The average store is about 3,500 square feet, though the four-year-old Rockefeller Center flagship has 17,000 square feet.
“The way we look at it, retailing has two major functions,” Blum explained. “Retail is a channel to do business and a marketing opportunity. Others may look at it as purely a volume opportunity. If you look at other designer retail operations — the percentage of retail stores to outlets — that is the key to what they are trying to get out of it.
“The most important thing about retailing is that it allows the company to portray the brand, the marketing and visual message in our environment. The store acts as a laboratory or a showcase of what the brand stands for.”
In addition, he said, “When we open a retail store in a market, our brand awareness, as a designer brand, goes up, and our business increases in wholesale doors. Our best-performing Nordstrom door, for example, is almost invariably where we have a store.”
Macy’s, Bloomingdale’s, Marshall Field’s and Nordstrom are Kenneth Cole’s top four retail accounts.
“Our stores act not only as a brand enhancer, but as a catalyst,” Blum said. “The retailers in the malls where we have stores make sure they have the right visuals and the right assortment, in a sense to make sure they can compete with our stores.”
It’s not always easy for the retail accounts to keep up with how the Kenneth Cole stores are presented, and it’s probably going to get tougher. The designer’s freestanding stores will carve out about 20 percent of their spaces to feature a special 20th anniversary collection and special merchandise displays, hitting the stores in October. The new collection is geared for an edgier, urban customer.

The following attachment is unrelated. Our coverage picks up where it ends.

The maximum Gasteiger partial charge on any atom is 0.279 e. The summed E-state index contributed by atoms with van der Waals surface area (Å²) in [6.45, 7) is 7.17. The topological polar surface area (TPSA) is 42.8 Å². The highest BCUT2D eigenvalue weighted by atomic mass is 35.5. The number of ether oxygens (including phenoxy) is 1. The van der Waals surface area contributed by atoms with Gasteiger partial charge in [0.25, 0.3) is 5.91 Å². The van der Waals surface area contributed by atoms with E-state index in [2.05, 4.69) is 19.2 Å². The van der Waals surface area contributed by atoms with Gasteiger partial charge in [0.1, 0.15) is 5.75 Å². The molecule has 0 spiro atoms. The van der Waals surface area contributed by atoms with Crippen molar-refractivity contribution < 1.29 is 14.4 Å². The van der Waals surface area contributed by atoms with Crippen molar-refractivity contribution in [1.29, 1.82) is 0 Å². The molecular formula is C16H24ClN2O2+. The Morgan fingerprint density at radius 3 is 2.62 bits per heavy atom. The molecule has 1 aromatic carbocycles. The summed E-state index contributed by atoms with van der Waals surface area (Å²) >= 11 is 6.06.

“This collection, which is really iconic Kenneth Cole product, will probably evolve into a permanent part of how we merchandise the Kenneth Cole line,” Blum said. “There is always the customer who wants a little bit edgier product. It will have a separate area in most of our larger doors, and a new label with Kenneth’s signature.”
Also for the 20th anniversary celebration, the windows will feature a special ad campaign with photographs by Richard Avedon. “They’re classic portrait-type shots of our aspirational customer. They’re models, but they don’t look like models. It shows different types of customers and the depth of our brand appeal.
“We constantly update our visual concept,” said Blum. “We [change] our windows pretty much every three to four weeks, and try to put messages in them that give the customer something to think about. The windows are a marketing vehicle that coordinate with advertising, point-of-sale marketing and our wholesale accounts. We want the customer to feel comfortable and familiar at each point where we sell the brand.”
Blum said over the last six months, the company has really been investing in “visual standards,” as well as infrastructure and systems. “We have also hired some key retail people over the last couple of years to really help from a planning, visual merchandising, as well as store-management perspective. We feel retail is such an important channel. We are also looking at significant systems improvement on the POS and planning sides. We keep enhancing what we have.”
Over the last 10 years, more clothing has been added to the stores. Currently, about 40 percent of the business is with shoes, 60 percent other products. But as Blum said, “We’re still more of a shoe store than most other specialty retailers.”